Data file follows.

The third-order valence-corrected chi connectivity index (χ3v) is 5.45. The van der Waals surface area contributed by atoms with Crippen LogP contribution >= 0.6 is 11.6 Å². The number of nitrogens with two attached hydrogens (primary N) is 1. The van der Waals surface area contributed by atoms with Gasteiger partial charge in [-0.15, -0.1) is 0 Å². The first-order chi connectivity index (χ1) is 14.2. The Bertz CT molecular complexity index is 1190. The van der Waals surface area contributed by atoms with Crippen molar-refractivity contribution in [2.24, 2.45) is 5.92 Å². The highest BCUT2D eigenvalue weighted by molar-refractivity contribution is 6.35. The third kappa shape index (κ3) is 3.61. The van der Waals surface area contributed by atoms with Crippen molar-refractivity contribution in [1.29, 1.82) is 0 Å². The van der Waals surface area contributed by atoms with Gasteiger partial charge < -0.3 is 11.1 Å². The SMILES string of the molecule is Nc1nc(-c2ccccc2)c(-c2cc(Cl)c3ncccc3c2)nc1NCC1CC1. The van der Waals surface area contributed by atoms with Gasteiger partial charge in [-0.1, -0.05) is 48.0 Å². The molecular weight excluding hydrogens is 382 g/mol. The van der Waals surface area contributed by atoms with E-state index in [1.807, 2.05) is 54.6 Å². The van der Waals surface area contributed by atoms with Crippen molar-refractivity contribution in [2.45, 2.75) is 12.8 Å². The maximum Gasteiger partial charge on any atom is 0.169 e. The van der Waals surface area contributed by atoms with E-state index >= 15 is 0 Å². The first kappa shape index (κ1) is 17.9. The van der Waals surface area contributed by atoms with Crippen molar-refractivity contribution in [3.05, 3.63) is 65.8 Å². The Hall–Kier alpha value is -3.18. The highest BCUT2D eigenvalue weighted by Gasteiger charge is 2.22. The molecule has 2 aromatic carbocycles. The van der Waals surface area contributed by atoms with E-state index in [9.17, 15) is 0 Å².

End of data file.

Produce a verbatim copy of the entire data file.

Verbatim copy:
The third-order valence-corrected chi connectivity index (χ3v) is 5.45. The van der Waals surface area contributed by atoms with Crippen LogP contribution >= 0.6 is 11.6 Å². The number of nitrogens with two attached hydrogens (primary N) is 1. The van der Waals surface area contributed by atoms with Gasteiger partial charge in [-0.15, -0.1) is 0 Å². The first-order chi connectivity index (χ1) is 14.2. The Bertz CT molecular complexity index is 1190. The van der Waals surface area contributed by atoms with Crippen molar-refractivity contribution in [2.24, 2.45) is 5.92 Å². The highest BCUT2D eigenvalue weighted by molar-refractivity contribution is 6.35. The third kappa shape index (κ3) is 3.61. The van der Waals surface area contributed by atoms with Crippen molar-refractivity contribution in [1.29, 1.82) is 0 Å². The van der Waals surface area contributed by atoms with Gasteiger partial charge < -0.3 is 11.1 Å². The SMILES string of the molecule is Nc1nc(-c2ccccc2)c(-c2cc(Cl)c3ncccc3c2)nc1NCC1CC1. The van der Waals surface area contributed by atoms with Gasteiger partial charge in [-0.1, -0.05) is 48.0 Å². The molecular weight excluding hydrogens is 382 g/mol. The van der Waals surface area contributed by atoms with E-state index in [1.807, 2.05) is 54.6 Å². The van der Waals surface area contributed by atoms with Crippen molar-refractivity contribution in [2.45, 2.75) is 12.8 Å². The maximum Gasteiger partial charge on any atom is 0.169 e. The van der Waals surface area contributed by atoms with E-state index >= 15 is 0 Å². The first kappa shape index (κ1) is 17.9. The van der Waals surface area contributed by atoms with Crippen molar-refractivity contribution in [3.05, 3.63) is 65.8 Å². The Hall–Kier alpha value is -3.18. The highest BCUT2D eigenvalue weighted by Gasteiger charge is 2.22. The molecule has 2 aromatic carbocycles. The van der Waals surface area contributed by atoms with E-state index in [9.17, 15) is 0 Å².